An alternate solution

A couple of times a year I google my own name, just to see what comes up. Part of the point of blogging and so on is my author profile, what people will see when they look for me. Most of it is expected; links to stories or reviews of stories, links to my blog or to places where I’ve commented. This last time, however, I found a link to a site for a school, and indications that one of my stories had been used in an exam. It was a story that had been published only online, and not in a print anthology.

I was annoyed, in part because schools in Canada are arguing for the right to photocopy authors’ work for the classroom rather than buy it. Most fiction writers don’t make a lot of money anyway, and the attitude that anything “found” on the internet is fair game is simply salt in the wound.

I looked up the school’s website and wrote the principal a note protesting the use of my work without permission, acknowledgement or payment. And there, I thought, the matter would end. I’ve had several run-ins with people about the theft of my images or words, and the usual result is either “What are you going to do about it, eh?” or resounding silence.

To my surprise, I received a prompt apology from the principal. He said he’d spoken to the staff member responsible about the need to get permission to use an author’s work. Then he asked me to say what I thought fair recompense would be for their use of my story.

The courtesy of this reply completely disarmed me. I didn’t really want to say, “Send me X dollars”. I also didn’t want to say, “Oh, that’s all right, then,” because obviously it wasn’t or I wouldn’t have written in the first place. The principle of respecting copyright still had to be upheld.

It took me a little thought to come up with a solution; that the school make a donation – I left the amount up to the principal – to a local charity. I was happy about this because it meant the work was paid for, and also allowed me to indulge the impulse to say “it’s all right” that the principal’s courtesy had sparked in me.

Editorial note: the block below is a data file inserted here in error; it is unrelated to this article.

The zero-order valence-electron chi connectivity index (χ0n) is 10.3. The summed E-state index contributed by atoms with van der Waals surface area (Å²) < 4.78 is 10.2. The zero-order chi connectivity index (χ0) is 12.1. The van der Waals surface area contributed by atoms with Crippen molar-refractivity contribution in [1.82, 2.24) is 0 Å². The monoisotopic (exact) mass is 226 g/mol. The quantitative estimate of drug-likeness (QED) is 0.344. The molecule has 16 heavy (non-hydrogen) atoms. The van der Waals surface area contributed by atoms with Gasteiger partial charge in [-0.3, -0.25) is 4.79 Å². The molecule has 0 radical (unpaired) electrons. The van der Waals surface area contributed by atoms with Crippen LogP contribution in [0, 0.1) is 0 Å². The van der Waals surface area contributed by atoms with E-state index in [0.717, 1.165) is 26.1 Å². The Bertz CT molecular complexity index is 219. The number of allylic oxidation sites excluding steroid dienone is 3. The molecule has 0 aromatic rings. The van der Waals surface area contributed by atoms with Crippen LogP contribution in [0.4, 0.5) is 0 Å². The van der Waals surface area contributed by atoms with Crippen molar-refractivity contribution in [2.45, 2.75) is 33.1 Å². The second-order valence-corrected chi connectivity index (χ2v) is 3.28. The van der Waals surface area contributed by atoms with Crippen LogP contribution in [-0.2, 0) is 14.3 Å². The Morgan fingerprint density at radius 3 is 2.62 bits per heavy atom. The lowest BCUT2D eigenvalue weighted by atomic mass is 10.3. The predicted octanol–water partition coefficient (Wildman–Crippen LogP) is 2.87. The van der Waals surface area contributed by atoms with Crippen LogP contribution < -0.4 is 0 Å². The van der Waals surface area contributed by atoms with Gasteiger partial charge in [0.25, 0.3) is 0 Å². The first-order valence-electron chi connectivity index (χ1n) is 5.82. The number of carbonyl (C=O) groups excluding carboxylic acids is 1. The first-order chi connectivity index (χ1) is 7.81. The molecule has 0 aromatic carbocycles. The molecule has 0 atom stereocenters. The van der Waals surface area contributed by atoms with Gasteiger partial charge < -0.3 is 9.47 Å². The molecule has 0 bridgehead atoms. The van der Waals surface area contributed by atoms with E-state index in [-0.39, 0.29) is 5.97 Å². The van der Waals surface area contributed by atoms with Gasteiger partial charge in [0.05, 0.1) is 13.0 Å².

In the end, everybody won. I made my point about copyright, and had a chance to be generous. The local charity received a donation. The principal told me that this incident had given him the opportunity to raise and discuss the issue of copyright with his staff. It worked out much better than I had hoped, with goodwill all around.

We do need to uphold our copyright and moral rights to our work. It’s about the money, yes, the same way it’s about the money if a waitress or teacher or clerk is shorted on a paycheque for work done. But it’s also about the principle, which can be harder to demonstrate. I’m grateful that in this instance I was dealing with someone whose courtesy and sense of honour made it possible for me to make it about the principle.

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3 Responses to An alternate solution

  1. That’s an awesome story. Good on you for standing up for your (our) rights, Elizabeth!

  2. Sue Kerr says:

    Yes, thank you, Elizabeth. I know I will learn lots from you.

  3. Lucinda Kempe says:

    Go, Elizabethe! Good onya as you say. Sigh. What a heroine!

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